implicitly specify the dev phrase by only specifying a derivation path such as
An extensible field of the block header that encodes information needed by several actors in a blockchain network including, light clients for chain synchronization, consensus engines for block verification, and the runtime itself in the case of pre-runtime digests.
A dispatch is the execution of a function with a pre-defined set of arguments. In the context of
runtime development with FRAME, this refers specifically to the "runtime
dispatch" system, a means of taking some pure data (the type is known as
Call by convention) and
interpreting it in order to call a published function in a runtime module ("pallet") with
some arguments. Such published functions take one additional parameter, known as
origin, that allows the function to securely determine the provenance of its execution.
A means of recording, for the benefit of the off-chain world, that some particular state transition happened. Within the context of FRAME, events are one of a number of composable data types that each pallet may individually define. Events in FRAME are implemented as a set of transient storage items that are inspected immediately after a block has executed and reset during block-initialization.
This executor uses a natively compiled runtime embedded in the node to execute calls. This is a performance optimization that up-to-date nodes can take advantage of.
This executor uses a Wasm binary and a Wasm interpreter to execute calls. The binary is guaranteed to be up-to-date regardless of the version of the blockchain node since it is persisted in the state of the Substrate-based chain.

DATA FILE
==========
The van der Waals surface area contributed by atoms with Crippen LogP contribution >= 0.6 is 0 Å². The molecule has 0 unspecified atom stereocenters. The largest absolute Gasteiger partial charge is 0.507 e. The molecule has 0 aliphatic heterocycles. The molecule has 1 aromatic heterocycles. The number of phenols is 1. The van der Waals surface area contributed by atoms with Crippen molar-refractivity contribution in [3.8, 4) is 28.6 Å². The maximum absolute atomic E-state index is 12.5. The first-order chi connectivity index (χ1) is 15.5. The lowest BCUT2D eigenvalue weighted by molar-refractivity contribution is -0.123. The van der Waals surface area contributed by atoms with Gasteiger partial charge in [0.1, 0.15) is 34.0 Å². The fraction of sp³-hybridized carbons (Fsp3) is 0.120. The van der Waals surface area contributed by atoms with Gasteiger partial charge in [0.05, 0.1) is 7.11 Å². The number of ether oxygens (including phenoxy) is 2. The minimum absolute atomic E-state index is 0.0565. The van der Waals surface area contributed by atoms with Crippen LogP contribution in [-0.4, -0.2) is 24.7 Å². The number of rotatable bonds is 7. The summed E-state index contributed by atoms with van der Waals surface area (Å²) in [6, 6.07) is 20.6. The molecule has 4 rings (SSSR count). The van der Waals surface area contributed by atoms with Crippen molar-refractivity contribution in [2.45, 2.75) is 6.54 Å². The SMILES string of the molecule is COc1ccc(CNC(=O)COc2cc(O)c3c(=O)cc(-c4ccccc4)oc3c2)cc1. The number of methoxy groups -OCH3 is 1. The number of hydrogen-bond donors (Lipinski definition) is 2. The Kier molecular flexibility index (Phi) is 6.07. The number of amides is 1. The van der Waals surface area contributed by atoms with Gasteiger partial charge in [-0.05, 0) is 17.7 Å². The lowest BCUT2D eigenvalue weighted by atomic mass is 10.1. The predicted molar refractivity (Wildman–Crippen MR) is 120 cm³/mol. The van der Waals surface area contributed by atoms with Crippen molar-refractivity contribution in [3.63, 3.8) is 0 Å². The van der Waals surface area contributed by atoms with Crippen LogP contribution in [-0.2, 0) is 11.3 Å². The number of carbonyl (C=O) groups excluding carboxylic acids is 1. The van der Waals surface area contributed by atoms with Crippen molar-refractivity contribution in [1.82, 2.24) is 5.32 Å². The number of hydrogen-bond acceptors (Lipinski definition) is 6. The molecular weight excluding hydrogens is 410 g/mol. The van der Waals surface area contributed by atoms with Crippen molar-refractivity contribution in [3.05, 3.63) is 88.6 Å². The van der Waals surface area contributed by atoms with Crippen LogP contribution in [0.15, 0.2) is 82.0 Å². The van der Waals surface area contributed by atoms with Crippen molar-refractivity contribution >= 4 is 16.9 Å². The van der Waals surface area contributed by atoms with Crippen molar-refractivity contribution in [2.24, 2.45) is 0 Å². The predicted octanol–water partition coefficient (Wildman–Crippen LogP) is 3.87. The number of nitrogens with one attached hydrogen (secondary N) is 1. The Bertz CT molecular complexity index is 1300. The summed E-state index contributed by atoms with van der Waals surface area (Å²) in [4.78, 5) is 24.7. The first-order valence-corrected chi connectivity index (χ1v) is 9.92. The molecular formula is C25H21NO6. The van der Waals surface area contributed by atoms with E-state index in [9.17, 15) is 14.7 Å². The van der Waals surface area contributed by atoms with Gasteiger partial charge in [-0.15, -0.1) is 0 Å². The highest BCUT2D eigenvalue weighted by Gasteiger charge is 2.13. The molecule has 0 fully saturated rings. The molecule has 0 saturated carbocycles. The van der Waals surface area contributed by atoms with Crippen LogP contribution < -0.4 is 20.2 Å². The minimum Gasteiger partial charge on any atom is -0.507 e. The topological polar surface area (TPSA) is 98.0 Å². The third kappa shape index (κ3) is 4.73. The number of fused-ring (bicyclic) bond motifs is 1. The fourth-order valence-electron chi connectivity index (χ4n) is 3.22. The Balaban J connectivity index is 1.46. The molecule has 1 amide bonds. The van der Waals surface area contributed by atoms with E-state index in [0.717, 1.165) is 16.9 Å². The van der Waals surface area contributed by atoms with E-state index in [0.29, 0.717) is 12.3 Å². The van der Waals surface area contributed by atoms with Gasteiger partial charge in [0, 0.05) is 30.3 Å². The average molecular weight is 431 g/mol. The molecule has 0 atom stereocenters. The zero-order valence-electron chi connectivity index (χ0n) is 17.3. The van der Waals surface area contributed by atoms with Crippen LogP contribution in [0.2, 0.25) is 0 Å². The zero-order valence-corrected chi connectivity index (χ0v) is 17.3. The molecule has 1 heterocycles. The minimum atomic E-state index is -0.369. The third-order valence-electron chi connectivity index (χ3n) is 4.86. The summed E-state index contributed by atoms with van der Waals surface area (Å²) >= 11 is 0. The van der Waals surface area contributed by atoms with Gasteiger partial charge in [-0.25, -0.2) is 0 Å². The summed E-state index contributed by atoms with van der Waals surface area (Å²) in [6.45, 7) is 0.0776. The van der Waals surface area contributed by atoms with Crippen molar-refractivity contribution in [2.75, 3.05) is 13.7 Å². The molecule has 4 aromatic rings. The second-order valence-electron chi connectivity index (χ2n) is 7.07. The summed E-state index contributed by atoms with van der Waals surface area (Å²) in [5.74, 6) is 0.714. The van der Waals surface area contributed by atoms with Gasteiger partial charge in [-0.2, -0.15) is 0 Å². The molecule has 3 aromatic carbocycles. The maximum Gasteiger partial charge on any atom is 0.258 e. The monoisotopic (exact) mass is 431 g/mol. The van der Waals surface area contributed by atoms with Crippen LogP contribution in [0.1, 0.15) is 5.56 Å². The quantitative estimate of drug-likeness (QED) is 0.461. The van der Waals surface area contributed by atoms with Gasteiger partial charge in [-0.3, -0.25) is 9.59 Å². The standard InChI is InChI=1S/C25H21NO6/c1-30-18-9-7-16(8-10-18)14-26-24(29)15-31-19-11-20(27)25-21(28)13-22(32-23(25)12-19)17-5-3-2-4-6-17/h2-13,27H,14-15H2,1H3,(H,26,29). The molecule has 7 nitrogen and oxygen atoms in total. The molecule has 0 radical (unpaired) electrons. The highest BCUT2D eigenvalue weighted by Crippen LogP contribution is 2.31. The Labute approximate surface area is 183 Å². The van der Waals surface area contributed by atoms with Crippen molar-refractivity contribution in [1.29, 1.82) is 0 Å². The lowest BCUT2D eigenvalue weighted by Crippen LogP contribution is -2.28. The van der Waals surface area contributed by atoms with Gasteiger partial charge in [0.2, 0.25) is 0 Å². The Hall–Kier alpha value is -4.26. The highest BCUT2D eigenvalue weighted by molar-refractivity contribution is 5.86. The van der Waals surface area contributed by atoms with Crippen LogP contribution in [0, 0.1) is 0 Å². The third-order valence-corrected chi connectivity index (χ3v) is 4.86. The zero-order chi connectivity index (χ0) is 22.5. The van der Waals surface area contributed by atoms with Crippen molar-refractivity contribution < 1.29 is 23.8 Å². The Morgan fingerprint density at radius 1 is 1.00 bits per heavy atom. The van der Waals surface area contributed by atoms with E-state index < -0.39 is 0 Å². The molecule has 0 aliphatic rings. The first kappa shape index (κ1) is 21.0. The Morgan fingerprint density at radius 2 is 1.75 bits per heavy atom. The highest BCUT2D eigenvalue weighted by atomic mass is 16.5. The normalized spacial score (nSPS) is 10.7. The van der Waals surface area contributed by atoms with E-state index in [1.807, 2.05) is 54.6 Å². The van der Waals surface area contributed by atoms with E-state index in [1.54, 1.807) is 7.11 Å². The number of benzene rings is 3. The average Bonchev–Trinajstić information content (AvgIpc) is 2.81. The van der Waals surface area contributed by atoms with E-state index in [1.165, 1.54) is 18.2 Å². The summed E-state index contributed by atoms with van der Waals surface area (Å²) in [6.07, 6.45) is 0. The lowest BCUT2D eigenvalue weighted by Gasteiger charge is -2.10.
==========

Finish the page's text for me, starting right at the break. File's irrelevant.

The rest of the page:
A piece of data that is bundled into a block in order to express something from the "external" (i.e. off-chain) world. There are, broadly speaking, two types of extrinsics: transactions, which may be signed or unsigned, and inherents, which are inserted by block authors.
Within the Balances pallet, this is the minimum balance an account may have. Accounts cannot be created with a balance less than this amount, and if an account's balance ever drops below this amount, the Balances pallet will use a FRAME System API to drop its references to that account. If all the references to an account are dropped, it may be reaped.
A part of consensus that deals with making a progression irreversible. If a block is "finalized", then any state changes it encapsulates are irreversible without a hard fork and it is safe to effect any off-chain repercussions that depend on them. The consensus algorithm must guarantee that finalized blocks never need reverting.
In these systems, all blocks are guaranteed to be the canonical block for that chain upon block inclusion. Deterministic finality is desirable in situations where the full chain is not available, such as in the case of light clients. GRANDPA is a deterministic finality gadget.
A non-probabilistic consensus protocol that gives a guarantee of finality immediately upon block production. These tend to be pBFT-based and thus very expensive in terms of communication requirements.
In these systems, finality is expressed in terms of a probability, denoted by
p, that a proposed
block, denoted by
B, will remain in the canonical chain; as more blocks are produced on top of
p approaches 1.
A piece of data that can be used to prove that a particular block is finalized.
FRAME is Substrate's system for runtime development. The name is
an acronym for the "Framework for Runtime Aggregation of Modularized Entities". FRAME allows
developers to create blockchain runtimes by composing modules, called "pallets". Runtime